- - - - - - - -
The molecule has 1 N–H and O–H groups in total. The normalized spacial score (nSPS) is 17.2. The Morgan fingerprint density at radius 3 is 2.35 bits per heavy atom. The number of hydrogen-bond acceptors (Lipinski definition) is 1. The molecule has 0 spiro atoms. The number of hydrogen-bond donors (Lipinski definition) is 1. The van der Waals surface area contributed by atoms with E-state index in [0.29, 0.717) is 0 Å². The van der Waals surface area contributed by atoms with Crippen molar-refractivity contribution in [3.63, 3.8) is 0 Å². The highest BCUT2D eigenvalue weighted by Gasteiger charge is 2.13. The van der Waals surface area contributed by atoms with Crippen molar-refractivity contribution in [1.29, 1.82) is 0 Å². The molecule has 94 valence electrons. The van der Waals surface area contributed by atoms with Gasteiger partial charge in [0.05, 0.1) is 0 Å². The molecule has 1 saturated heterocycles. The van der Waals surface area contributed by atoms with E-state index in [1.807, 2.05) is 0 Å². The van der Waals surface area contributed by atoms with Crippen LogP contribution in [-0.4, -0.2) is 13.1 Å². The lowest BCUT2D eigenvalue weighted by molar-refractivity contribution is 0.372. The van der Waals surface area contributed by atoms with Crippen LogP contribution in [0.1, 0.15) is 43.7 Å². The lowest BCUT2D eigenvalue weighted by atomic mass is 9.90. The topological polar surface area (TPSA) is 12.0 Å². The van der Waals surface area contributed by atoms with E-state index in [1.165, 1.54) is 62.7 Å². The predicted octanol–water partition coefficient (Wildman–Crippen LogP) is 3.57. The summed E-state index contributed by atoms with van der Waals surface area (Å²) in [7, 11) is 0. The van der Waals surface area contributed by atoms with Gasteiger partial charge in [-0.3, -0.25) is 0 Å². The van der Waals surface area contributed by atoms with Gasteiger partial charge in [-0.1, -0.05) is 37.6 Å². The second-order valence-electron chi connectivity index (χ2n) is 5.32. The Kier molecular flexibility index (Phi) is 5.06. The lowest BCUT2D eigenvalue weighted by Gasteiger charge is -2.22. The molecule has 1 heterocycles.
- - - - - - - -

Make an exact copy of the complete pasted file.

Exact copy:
The molecule has 1 N–H and O–H groups in total. The normalized spacial score (nSPS) is 17.2. The Morgan fingerprint density at radius 3 is 2.35 bits per heavy atom. The number of hydrogen-bond acceptors (Lipinski definition) is 1. The molecule has 0 spiro atoms. The number of hydrogen-bond donors (Lipinski definition) is 1. The van der Waals surface area contributed by atoms with E-state index in [0.29, 0.717) is 0 Å². The van der Waals surface area contributed by atoms with Crippen molar-refractivity contribution in [3.63, 3.8) is 0 Å². The highest BCUT2D eigenvalue weighted by Gasteiger charge is 2.13. The van der Waals surface area contributed by atoms with Crippen molar-refractivity contribution in [1.29, 1.82) is 0 Å². The molecule has 94 valence electrons. The van der Waals surface area contributed by atoms with Gasteiger partial charge in [0.05, 0.1) is 0 Å². The molecule has 1 saturated heterocycles. The van der Waals surface area contributed by atoms with E-state index in [1.807, 2.05) is 0 Å². The van der Waals surface area contributed by atoms with Crippen LogP contribution in [-0.4, -0.2) is 13.1 Å². The lowest BCUT2D eigenvalue weighted by molar-refractivity contribution is 0.372. The van der Waals surface area contributed by atoms with Crippen LogP contribution in [0.1, 0.15) is 43.7 Å². The lowest BCUT2D eigenvalue weighted by atomic mass is 9.90. The topological polar surface area (TPSA) is 12.0 Å². The van der Waals surface area contributed by atoms with E-state index in [1.165, 1.54) is 62.7 Å². The predicted octanol–water partition coefficient (Wildman–Crippen LogP) is 3.57. The summed E-state index contributed by atoms with van der Waals surface area (Å²) in [7, 11) is 0. The van der Waals surface area contributed by atoms with Gasteiger partial charge in [-0.3, -0.25) is 0 Å². The van der Waals surface area contributed by atoms with Gasteiger partial charge in [-0.1, -0.05) is 37.6 Å². The second-order valence-electron chi connectivity index (χ2n) is 5.32. The Kier molecular flexibility index (Phi) is 5.06. The lowest BCUT2D eigenvalue weighted by Gasteiger charge is -2.22. The molecule has 1 heterocycles.